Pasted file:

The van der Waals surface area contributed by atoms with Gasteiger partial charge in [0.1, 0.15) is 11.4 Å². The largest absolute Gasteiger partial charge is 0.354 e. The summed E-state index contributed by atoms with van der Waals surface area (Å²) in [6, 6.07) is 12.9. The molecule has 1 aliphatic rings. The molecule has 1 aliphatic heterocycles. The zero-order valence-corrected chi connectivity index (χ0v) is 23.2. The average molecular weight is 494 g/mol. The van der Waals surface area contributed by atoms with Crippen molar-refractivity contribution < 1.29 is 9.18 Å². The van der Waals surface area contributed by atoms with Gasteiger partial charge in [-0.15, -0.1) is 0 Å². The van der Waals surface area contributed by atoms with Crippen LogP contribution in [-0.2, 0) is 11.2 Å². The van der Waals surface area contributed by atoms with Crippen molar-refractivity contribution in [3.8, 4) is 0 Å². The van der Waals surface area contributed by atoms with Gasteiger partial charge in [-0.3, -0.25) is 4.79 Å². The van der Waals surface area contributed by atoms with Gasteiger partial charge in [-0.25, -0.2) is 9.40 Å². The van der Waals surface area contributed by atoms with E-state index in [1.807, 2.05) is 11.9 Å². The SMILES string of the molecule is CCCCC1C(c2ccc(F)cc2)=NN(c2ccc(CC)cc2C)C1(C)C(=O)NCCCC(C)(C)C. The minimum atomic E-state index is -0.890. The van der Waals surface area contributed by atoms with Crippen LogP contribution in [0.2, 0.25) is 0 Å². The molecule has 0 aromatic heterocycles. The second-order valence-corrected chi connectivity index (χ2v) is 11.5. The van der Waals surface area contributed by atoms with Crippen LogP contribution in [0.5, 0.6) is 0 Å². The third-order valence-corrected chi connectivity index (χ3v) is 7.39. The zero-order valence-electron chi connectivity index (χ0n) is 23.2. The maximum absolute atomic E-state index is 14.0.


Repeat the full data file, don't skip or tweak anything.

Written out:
The van der Waals surface area contributed by atoms with Gasteiger partial charge in [0.1, 0.15) is 11.4 Å². The largest absolute Gasteiger partial charge is 0.354 e. The summed E-state index contributed by atoms with van der Waals surface area (Å²) in [6, 6.07) is 12.9. The molecule has 1 aliphatic rings. The molecule has 1 aliphatic heterocycles. The zero-order valence-corrected chi connectivity index (χ0v) is 23.2. The average molecular weight is 494 g/mol. The van der Waals surface area contributed by atoms with Crippen molar-refractivity contribution < 1.29 is 9.18 Å². The van der Waals surface area contributed by atoms with Gasteiger partial charge in [-0.15, -0.1) is 0 Å². The van der Waals surface area contributed by atoms with Crippen LogP contribution in [-0.2, 0) is 11.2 Å². The van der Waals surface area contributed by atoms with Crippen molar-refractivity contribution in [3.8, 4) is 0 Å². The van der Waals surface area contributed by atoms with Gasteiger partial charge in [-0.3, -0.25) is 4.79 Å². The van der Waals surface area contributed by atoms with Gasteiger partial charge in [-0.25, -0.2) is 9.40 Å². The van der Waals surface area contributed by atoms with E-state index in [1.807, 2.05) is 11.9 Å². The SMILES string of the molecule is CCCCC1C(c2ccc(F)cc2)=NN(c2ccc(CC)cc2C)C1(C)C(=O)NCCCC(C)(C)C. The minimum atomic E-state index is -0.890. The van der Waals surface area contributed by atoms with Crippen LogP contribution in [0.2, 0.25) is 0 Å². The molecule has 0 aromatic heterocycles. The second-order valence-corrected chi connectivity index (χ2v) is 11.5. The van der Waals surface area contributed by atoms with Crippen LogP contribution in [0.5, 0.6) is 0 Å². The third-order valence-corrected chi connectivity index (χ3v) is 7.39. The zero-order valence-electron chi connectivity index (χ0n) is 23.2. The maximum absolute atomic E-state index is 14.0.